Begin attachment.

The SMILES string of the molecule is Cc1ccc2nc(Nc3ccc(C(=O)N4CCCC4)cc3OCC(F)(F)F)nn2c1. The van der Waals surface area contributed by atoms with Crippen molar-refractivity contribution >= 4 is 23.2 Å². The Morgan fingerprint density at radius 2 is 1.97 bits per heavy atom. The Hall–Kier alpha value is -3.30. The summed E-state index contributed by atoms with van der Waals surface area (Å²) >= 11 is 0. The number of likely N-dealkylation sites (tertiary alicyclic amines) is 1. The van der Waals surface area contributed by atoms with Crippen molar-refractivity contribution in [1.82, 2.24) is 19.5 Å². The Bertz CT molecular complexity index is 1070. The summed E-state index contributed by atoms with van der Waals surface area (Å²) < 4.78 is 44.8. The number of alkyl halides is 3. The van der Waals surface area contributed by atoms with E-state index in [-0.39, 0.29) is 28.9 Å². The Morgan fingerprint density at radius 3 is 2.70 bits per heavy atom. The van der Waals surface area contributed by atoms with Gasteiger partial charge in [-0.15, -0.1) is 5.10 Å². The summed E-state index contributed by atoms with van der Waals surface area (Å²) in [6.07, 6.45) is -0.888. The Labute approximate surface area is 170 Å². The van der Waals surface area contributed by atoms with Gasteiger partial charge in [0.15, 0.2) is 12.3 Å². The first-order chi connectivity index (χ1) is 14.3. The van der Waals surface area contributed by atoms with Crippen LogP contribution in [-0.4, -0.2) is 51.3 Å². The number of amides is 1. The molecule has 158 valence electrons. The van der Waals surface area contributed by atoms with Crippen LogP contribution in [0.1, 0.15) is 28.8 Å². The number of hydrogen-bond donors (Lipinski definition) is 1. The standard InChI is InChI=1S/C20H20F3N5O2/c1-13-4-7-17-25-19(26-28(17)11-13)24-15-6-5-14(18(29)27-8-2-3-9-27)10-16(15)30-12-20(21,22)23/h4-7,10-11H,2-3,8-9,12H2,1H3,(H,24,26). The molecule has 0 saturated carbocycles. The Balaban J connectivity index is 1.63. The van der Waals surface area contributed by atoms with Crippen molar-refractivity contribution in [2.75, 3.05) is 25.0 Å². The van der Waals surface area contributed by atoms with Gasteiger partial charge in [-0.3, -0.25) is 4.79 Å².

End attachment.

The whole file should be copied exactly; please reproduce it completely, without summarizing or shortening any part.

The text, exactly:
The SMILES string of the molecule is Cc1ccc2nc(Nc3ccc(C(=O)N4CCCC4)cc3OCC(F)(F)F)nn2c1. The van der Waals surface area contributed by atoms with Crippen molar-refractivity contribution >= 4 is 23.2 Å². The Morgan fingerprint density at radius 2 is 1.97 bits per heavy atom. The Hall–Kier alpha value is -3.30. The summed E-state index contributed by atoms with van der Waals surface area (Å²) >= 11 is 0. The number of likely N-dealkylation sites (tertiary alicyclic amines) is 1. The van der Waals surface area contributed by atoms with Crippen molar-refractivity contribution in [1.82, 2.24) is 19.5 Å². The Bertz CT molecular complexity index is 1070. The summed E-state index contributed by atoms with van der Waals surface area (Å²) < 4.78 is 44.8. The number of alkyl halides is 3. The van der Waals surface area contributed by atoms with E-state index in [-0.39, 0.29) is 28.9 Å². The Morgan fingerprint density at radius 3 is 2.70 bits per heavy atom. The van der Waals surface area contributed by atoms with Gasteiger partial charge in [-0.15, -0.1) is 5.10 Å². The summed E-state index contributed by atoms with van der Waals surface area (Å²) in [6.07, 6.45) is -0.888. The Labute approximate surface area is 170 Å². The van der Waals surface area contributed by atoms with Gasteiger partial charge in [0.15, 0.2) is 12.3 Å². The first-order chi connectivity index (χ1) is 14.3. The van der Waals surface area contributed by atoms with Crippen LogP contribution in [-0.4, -0.2) is 51.3 Å². The number of amides is 1. The molecule has 158 valence electrons. The van der Waals surface area contributed by atoms with Crippen LogP contribution in [0.1, 0.15) is 28.8 Å². The number of hydrogen-bond donors (Lipinski definition) is 1. The standard InChI is InChI=1S/C20H20F3N5O2/c1-13-4-7-17-25-19(26-28(17)11-13)24-15-6-5-14(18(29)27-8-2-3-9-27)10-16(15)30-12-20(21,22)23/h4-7,10-11H,2-3,8-9,12H2,1H3,(H,24,26). The molecule has 0 saturated carbocycles. The Balaban J connectivity index is 1.63. The van der Waals surface area contributed by atoms with Crippen molar-refractivity contribution in [2.75, 3.05) is 25.0 Å². The van der Waals surface area contributed by atoms with Gasteiger partial charge in [-0.3, -0.25) is 4.79 Å².